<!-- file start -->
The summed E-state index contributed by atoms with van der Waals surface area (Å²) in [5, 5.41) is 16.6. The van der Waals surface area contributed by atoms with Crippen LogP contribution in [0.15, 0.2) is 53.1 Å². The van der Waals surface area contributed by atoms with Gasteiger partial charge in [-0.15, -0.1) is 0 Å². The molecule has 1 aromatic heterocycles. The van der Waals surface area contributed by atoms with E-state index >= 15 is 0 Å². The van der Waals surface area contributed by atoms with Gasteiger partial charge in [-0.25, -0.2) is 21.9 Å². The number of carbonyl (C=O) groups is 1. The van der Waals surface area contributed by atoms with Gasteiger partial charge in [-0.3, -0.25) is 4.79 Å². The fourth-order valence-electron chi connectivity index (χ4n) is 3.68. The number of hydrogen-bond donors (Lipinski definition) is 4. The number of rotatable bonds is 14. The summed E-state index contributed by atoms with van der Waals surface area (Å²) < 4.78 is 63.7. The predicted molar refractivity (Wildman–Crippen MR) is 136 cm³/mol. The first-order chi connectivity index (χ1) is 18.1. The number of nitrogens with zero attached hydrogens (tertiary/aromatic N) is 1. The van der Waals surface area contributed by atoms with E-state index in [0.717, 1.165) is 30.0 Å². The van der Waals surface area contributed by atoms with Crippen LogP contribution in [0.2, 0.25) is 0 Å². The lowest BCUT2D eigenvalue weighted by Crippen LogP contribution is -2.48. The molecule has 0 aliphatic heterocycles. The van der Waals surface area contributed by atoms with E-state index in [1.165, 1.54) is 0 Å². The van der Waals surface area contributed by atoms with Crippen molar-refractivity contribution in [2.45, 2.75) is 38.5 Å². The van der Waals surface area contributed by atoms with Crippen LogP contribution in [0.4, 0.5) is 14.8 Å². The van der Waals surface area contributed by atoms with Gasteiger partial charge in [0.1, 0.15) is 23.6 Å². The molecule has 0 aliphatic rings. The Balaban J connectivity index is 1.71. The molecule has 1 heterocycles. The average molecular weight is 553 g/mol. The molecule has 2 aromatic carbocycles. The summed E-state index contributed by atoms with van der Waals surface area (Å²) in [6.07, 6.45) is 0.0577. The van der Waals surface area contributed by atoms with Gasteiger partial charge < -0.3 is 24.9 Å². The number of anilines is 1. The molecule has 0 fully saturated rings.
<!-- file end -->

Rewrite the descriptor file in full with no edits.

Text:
The summed E-state index contributed by atoms with van der Waals surface area (Å²) in [5, 5.41) is 16.6. The van der Waals surface area contributed by atoms with Crippen LogP contribution in [0.15, 0.2) is 53.1 Å². The van der Waals surface area contributed by atoms with Gasteiger partial charge in [-0.15, -0.1) is 0 Å². The molecule has 1 aromatic heterocycles. The van der Waals surface area contributed by atoms with E-state index >= 15 is 0 Å². The van der Waals surface area contributed by atoms with Gasteiger partial charge in [-0.25, -0.2) is 21.9 Å². The number of carbonyl (C=O) groups is 1. The van der Waals surface area contributed by atoms with Gasteiger partial charge in [-0.3, -0.25) is 4.79 Å². The fourth-order valence-electron chi connectivity index (χ4n) is 3.68. The number of hydrogen-bond donors (Lipinski definition) is 4. The number of rotatable bonds is 14. The summed E-state index contributed by atoms with van der Waals surface area (Å²) < 4.78 is 63.7. The predicted molar refractivity (Wildman–Crippen MR) is 136 cm³/mol. The first-order chi connectivity index (χ1) is 18.1. The number of nitrogens with zero attached hydrogens (tertiary/aromatic N) is 1. The van der Waals surface area contributed by atoms with E-state index in [0.717, 1.165) is 30.0 Å². The van der Waals surface area contributed by atoms with Crippen LogP contribution in [0.2, 0.25) is 0 Å². The lowest BCUT2D eigenvalue weighted by Crippen LogP contribution is -2.48. The molecule has 0 aliphatic heterocycles. The van der Waals surface area contributed by atoms with E-state index in [1.165, 1.54) is 0 Å². The van der Waals surface area contributed by atoms with Crippen molar-refractivity contribution in [2.45, 2.75) is 38.5 Å². The van der Waals surface area contributed by atoms with Crippen LogP contribution in [0.4, 0.5) is 14.8 Å². The van der Waals surface area contributed by atoms with Gasteiger partial charge in [0.1, 0.15) is 23.6 Å². The molecule has 0 aliphatic rings. The Balaban J connectivity index is 1.71. The molecule has 1 heterocycles. The average molecular weight is 553 g/mol. The molecule has 2 aromatic carbocycles. The summed E-state index contributed by atoms with van der Waals surface area (Å²) in [6.07, 6.45) is 0.0577. The van der Waals surface area contributed by atoms with Gasteiger partial charge < -0.3 is 24.9 Å². The number of anilines is 1. The molecule has 0 fully saturated rings.